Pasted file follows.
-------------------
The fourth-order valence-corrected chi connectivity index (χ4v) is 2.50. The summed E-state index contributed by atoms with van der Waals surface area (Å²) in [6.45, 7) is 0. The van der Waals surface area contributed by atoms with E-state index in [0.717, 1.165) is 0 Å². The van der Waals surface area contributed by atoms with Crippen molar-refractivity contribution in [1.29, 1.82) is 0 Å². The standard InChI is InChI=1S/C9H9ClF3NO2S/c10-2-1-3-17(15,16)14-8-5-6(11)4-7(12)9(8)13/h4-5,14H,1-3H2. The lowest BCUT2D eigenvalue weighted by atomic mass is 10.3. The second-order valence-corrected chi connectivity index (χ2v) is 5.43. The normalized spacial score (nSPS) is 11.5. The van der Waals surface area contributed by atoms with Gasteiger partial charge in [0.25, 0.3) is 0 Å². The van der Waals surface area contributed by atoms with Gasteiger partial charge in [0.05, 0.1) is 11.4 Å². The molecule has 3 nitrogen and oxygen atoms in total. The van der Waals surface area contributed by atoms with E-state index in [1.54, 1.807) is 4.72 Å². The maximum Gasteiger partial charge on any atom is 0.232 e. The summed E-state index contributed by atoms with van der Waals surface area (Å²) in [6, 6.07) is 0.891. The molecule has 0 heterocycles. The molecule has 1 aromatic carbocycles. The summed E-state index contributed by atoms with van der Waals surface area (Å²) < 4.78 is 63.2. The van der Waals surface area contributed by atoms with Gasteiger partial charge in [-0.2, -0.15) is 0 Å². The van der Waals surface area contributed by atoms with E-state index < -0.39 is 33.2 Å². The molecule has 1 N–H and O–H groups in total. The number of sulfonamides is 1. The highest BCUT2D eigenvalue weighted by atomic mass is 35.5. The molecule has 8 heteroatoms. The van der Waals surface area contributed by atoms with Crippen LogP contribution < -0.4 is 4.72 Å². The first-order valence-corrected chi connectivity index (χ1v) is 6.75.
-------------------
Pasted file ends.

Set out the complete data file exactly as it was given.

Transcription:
The fourth-order valence-corrected chi connectivity index (χ4v) is 2.50. The summed E-state index contributed by atoms with van der Waals surface area (Å²) in [6.45, 7) is 0. The van der Waals surface area contributed by atoms with E-state index in [0.717, 1.165) is 0 Å². The van der Waals surface area contributed by atoms with Crippen molar-refractivity contribution in [1.29, 1.82) is 0 Å². The standard InChI is InChI=1S/C9H9ClF3NO2S/c10-2-1-3-17(15,16)14-8-5-6(11)4-7(12)9(8)13/h4-5,14H,1-3H2. The lowest BCUT2D eigenvalue weighted by atomic mass is 10.3. The second-order valence-corrected chi connectivity index (χ2v) is 5.43. The normalized spacial score (nSPS) is 11.5. The van der Waals surface area contributed by atoms with Gasteiger partial charge in [0.25, 0.3) is 0 Å². The van der Waals surface area contributed by atoms with Gasteiger partial charge in [0.05, 0.1) is 11.4 Å². The molecule has 3 nitrogen and oxygen atoms in total. The van der Waals surface area contributed by atoms with E-state index in [1.54, 1.807) is 4.72 Å². The maximum Gasteiger partial charge on any atom is 0.232 e. The summed E-state index contributed by atoms with van der Waals surface area (Å²) in [6, 6.07) is 0.891. The molecule has 0 heterocycles. The molecule has 1 aromatic carbocycles. The summed E-state index contributed by atoms with van der Waals surface area (Å²) < 4.78 is 63.2. The van der Waals surface area contributed by atoms with Gasteiger partial charge in [-0.2, -0.15) is 0 Å². The van der Waals surface area contributed by atoms with E-state index < -0.39 is 33.2 Å². The molecule has 1 N–H and O–H groups in total. The number of sulfonamides is 1. The highest BCUT2D eigenvalue weighted by atomic mass is 35.5. The molecule has 8 heteroatoms. The van der Waals surface area contributed by atoms with Crippen LogP contribution < -0.4 is 4.72 Å². The first-order valence-corrected chi connectivity index (χ1v) is 6.75.